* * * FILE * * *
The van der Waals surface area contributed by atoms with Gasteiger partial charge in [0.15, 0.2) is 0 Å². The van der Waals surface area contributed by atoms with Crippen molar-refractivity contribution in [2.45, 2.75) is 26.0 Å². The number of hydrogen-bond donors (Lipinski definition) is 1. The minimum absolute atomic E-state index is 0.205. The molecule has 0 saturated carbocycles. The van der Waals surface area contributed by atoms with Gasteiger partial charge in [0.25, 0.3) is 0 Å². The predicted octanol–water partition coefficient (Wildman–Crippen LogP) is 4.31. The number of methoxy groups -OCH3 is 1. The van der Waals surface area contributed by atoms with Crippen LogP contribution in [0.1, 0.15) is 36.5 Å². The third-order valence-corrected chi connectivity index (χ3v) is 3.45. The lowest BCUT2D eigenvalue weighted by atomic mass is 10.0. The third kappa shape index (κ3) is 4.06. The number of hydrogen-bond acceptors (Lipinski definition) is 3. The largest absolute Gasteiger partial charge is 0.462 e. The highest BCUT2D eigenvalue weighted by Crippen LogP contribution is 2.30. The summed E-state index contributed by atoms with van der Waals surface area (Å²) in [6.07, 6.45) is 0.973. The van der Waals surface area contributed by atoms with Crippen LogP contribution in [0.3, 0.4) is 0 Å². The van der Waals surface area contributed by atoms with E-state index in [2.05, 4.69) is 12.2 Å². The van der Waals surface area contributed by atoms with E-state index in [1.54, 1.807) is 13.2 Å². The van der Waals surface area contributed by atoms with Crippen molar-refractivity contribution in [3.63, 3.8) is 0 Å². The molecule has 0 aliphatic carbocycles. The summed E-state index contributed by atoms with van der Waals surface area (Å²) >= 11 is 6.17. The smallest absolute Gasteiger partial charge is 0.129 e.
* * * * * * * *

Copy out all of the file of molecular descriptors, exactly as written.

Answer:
The van der Waals surface area contributed by atoms with Gasteiger partial charge in [0.15, 0.2) is 0 Å². The van der Waals surface area contributed by atoms with Crippen molar-refractivity contribution in [2.45, 2.75) is 26.0 Å². The number of hydrogen-bond donors (Lipinski definition) is 1. The minimum absolute atomic E-state index is 0.205. The molecule has 0 saturated carbocycles. The van der Waals surface area contributed by atoms with Gasteiger partial charge in [0.25, 0.3) is 0 Å². The predicted octanol–water partition coefficient (Wildman–Crippen LogP) is 4.31. The number of methoxy groups -OCH3 is 1. The van der Waals surface area contributed by atoms with Crippen LogP contribution in [0.1, 0.15) is 36.5 Å². The third-order valence-corrected chi connectivity index (χ3v) is 3.45. The lowest BCUT2D eigenvalue weighted by atomic mass is 10.0. The third kappa shape index (κ3) is 4.06. The number of hydrogen-bond acceptors (Lipinski definition) is 3. The largest absolute Gasteiger partial charge is 0.462 e. The highest BCUT2D eigenvalue weighted by Crippen LogP contribution is 2.30. The summed E-state index contributed by atoms with van der Waals surface area (Å²) in [6.07, 6.45) is 0.973. The van der Waals surface area contributed by atoms with Crippen LogP contribution in [0.3, 0.4) is 0 Å². The van der Waals surface area contributed by atoms with E-state index in [2.05, 4.69) is 12.2 Å². The van der Waals surface area contributed by atoms with E-state index in [1.54, 1.807) is 13.2 Å². The van der Waals surface area contributed by atoms with Crippen molar-refractivity contribution in [3.63, 3.8) is 0 Å². The molecule has 0 aliphatic carbocycles. The summed E-state index contributed by atoms with van der Waals surface area (Å²) >= 11 is 6.17. The smallest absolute Gasteiger partial charge is 0.129 e.